Station To Station

Entry by: Alobear

21st July 2015
Station To Station

“What would you identify as your station in life?”

Sophie stared at the words on the page, her mind racing.

Well, demographically speaking, she was an unmarried, female student, in the under 25 age bracket. But this was a philosophy exam, so that kind of information probably wasn’t what they were looking for.

Why did these questions have to be so vague? She supposed that was the whole point of philosophy; it was all about nebulous thought experiments and airy-fairy theories of the nature of existence. She had thought it might be an easy option, but she had been dead wrong about that.

She needed to focus and think about how the different philosophers they had been studying might answer the question.

Heraclitus – a single step on a journey of constant change?
Epicurus – dead or not dead, there is no in-between?
Nietzsche – in need of no higher power?
Protagoras – existing in a state that only I can truly experience?
Kant – something defined by absolutes?
Rousseau – constrained by choice to behave in a civilised manner?
Socrates – in the process of cultivating wisdom?
Descartes – a thinking being, therefore an existing being?

Any of those might make for a decent answer, but Sophie wasn’t sure she remembered enough detail from any of the theories to base an entire assessment on it. Besides, the use of the word ‘you’ made her think the examiners were probably looking for a more personal answer to it. Her philosophy tutor was always banging on about how important it was for his students to formulate their own opinions about everything. Parroting a historical philosopher would be sure to get her marked down.

But what did she consider to be her ‘station in life’? She was the sum of all her experiences, so her exact place in the universe was unique, and only she could attempt to explain it to someone else.

Sophie considered the major formative events in her life. She had fallen off her bike at the age of six and badly scarred her chin, forever changing the way people looked at her and the way she felt about her appearance. Her family had moved around a lot, forcing her into many new situations throughout her childhood. The combination of those two things could have made her retreat into herself and turned her into a painfully shy loner. But she was proud of the fact that she had chosen the other route, confronting each new environment with confidence and energy, comfortable in her own skin and always friendly towards strangers.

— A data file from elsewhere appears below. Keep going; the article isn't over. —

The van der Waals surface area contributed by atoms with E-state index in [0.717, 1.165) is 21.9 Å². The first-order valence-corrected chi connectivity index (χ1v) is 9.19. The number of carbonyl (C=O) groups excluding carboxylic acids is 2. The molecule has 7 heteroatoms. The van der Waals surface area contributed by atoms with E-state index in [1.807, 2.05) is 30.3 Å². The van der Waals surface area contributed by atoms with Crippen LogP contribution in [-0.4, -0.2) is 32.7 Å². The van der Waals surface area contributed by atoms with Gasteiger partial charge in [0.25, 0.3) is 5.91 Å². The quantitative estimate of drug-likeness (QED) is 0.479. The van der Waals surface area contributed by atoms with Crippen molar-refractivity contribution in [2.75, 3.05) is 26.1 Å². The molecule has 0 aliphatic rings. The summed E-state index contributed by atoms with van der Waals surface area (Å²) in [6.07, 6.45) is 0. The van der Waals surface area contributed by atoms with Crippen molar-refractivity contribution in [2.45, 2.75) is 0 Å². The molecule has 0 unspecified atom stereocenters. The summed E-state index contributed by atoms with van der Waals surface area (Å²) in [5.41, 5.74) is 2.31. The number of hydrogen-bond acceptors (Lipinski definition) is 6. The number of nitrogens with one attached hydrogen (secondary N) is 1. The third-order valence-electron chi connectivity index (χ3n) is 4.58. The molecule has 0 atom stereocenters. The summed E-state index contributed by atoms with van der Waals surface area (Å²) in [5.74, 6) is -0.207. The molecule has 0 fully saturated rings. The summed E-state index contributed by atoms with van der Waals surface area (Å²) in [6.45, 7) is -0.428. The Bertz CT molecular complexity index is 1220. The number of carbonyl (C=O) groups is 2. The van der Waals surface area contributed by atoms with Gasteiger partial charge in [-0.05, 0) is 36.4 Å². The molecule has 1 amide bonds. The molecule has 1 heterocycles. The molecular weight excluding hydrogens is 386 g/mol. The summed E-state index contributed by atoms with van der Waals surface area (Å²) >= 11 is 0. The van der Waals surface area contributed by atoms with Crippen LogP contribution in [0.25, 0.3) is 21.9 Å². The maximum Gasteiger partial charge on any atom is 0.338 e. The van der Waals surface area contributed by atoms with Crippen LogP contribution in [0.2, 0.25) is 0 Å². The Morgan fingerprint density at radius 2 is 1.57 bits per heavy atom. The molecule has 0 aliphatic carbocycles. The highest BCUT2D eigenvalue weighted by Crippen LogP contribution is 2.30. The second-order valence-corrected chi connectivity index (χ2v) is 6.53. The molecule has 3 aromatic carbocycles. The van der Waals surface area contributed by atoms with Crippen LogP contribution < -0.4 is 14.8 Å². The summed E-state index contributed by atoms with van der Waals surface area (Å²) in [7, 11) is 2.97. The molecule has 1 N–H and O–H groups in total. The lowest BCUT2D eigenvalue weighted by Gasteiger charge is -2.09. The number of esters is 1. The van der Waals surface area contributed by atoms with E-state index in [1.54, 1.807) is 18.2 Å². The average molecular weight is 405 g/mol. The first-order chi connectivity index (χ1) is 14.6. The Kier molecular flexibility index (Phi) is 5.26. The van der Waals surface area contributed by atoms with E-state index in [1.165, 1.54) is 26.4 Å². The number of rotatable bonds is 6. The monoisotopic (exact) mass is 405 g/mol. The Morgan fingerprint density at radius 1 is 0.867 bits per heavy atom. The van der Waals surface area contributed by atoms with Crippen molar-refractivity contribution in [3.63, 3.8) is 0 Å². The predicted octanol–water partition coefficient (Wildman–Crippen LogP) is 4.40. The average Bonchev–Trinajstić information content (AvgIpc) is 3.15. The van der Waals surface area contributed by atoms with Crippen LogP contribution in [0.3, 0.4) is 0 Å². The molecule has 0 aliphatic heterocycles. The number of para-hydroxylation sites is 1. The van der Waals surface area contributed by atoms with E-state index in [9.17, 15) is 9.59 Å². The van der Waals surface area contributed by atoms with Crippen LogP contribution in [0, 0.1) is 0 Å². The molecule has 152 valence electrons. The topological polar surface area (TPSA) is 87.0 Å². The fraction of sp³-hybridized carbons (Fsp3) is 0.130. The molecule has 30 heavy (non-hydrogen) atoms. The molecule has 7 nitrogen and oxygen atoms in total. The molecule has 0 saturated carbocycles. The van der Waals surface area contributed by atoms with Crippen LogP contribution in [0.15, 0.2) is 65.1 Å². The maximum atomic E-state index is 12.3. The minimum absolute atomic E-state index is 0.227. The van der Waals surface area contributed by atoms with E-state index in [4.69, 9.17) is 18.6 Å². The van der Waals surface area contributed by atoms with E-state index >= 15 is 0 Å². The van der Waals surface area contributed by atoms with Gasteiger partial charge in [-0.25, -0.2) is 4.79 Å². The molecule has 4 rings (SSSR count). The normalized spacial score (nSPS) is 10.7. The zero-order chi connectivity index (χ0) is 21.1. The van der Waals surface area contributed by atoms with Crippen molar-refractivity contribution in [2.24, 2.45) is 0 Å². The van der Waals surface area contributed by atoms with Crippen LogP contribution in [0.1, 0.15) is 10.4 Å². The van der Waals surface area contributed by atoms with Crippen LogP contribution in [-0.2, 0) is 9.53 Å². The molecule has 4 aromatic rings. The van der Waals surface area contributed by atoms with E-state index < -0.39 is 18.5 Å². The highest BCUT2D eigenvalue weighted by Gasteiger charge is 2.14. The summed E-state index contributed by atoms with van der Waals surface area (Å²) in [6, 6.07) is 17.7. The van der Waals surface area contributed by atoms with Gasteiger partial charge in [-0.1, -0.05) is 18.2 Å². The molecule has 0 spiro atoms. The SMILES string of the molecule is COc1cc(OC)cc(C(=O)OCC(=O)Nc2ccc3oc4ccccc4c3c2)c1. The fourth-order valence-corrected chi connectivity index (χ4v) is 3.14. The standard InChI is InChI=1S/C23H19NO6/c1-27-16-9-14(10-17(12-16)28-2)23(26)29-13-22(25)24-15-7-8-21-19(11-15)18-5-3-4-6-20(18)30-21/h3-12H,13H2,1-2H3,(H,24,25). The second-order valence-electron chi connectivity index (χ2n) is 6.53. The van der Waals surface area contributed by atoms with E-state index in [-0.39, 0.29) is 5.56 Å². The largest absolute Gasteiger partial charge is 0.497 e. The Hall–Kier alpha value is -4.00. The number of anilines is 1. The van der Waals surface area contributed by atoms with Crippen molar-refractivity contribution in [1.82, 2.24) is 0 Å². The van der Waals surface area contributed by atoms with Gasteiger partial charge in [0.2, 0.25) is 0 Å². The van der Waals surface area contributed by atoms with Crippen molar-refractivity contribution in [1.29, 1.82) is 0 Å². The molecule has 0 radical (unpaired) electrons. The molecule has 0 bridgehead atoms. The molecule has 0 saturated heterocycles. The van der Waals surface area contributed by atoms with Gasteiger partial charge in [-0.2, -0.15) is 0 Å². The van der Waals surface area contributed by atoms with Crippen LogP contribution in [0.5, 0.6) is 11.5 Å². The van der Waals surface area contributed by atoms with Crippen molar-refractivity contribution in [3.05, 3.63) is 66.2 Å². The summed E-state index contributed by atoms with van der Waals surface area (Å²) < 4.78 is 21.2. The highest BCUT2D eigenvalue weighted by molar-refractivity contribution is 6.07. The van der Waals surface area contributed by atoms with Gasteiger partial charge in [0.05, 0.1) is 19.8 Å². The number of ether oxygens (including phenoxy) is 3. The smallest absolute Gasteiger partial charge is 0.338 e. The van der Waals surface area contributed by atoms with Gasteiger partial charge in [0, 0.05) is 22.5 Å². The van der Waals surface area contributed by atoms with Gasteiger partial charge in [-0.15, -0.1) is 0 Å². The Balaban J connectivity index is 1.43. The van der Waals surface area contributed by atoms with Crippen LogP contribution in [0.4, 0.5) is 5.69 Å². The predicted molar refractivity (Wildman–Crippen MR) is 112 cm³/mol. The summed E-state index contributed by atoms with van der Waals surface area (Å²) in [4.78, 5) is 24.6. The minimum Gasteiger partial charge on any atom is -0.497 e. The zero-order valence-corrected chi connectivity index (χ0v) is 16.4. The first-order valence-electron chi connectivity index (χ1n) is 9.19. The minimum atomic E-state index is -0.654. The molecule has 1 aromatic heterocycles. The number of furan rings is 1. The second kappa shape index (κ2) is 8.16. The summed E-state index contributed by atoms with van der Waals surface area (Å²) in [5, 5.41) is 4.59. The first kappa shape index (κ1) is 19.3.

Sophie had won art prizes at school, and still enjoyed painting, but had decided it wasn’t something she wanted to pursue as a career. It had been a decision based on the more practical side of her nature, which had pointed out that she probably wasn’t suited to the life of starving and frustrated artist. Why she had thought philosophy would be of any more use to her was less certain.

Her mother had struggled with mental health issues all of her adult life, and had eventually committed suicide when Sophie left home at eighteen. That had not only affected her deeply due to the loss of such an important part of her life, but had increased her apprehension about her own mental stability, and what the future might hold.

Were any of these things she could write an essay about to define her place in the grand scheme of things? Sophie wasn’t sure she was really comfortable turning the deepest aspects of her psyche into an academic paper, or that she could analyse them in the context of any philosophical theory.

She read the question again, then considered the blank paper in front of her. No words sprang to mind to fill the empty space.

At that moment, the voice of the invigilator pierced the heavy silence of the exam hall.

“You have five minutes remaining.”

Five minutes? Sophie felt panic rising in her chest. Where had all the time gone?

The lines on the paper swirled together as she came to the realisation that there was no way she could write a decent answer in only five minutes, even if she had the first clue what to put down. She was determined not to leave a completely blank answer sheet, though.

In a moment of pure madness, she wrote “London King’s Cross” in bold letters across the top of the paper, snatched up her belongings and fled the room.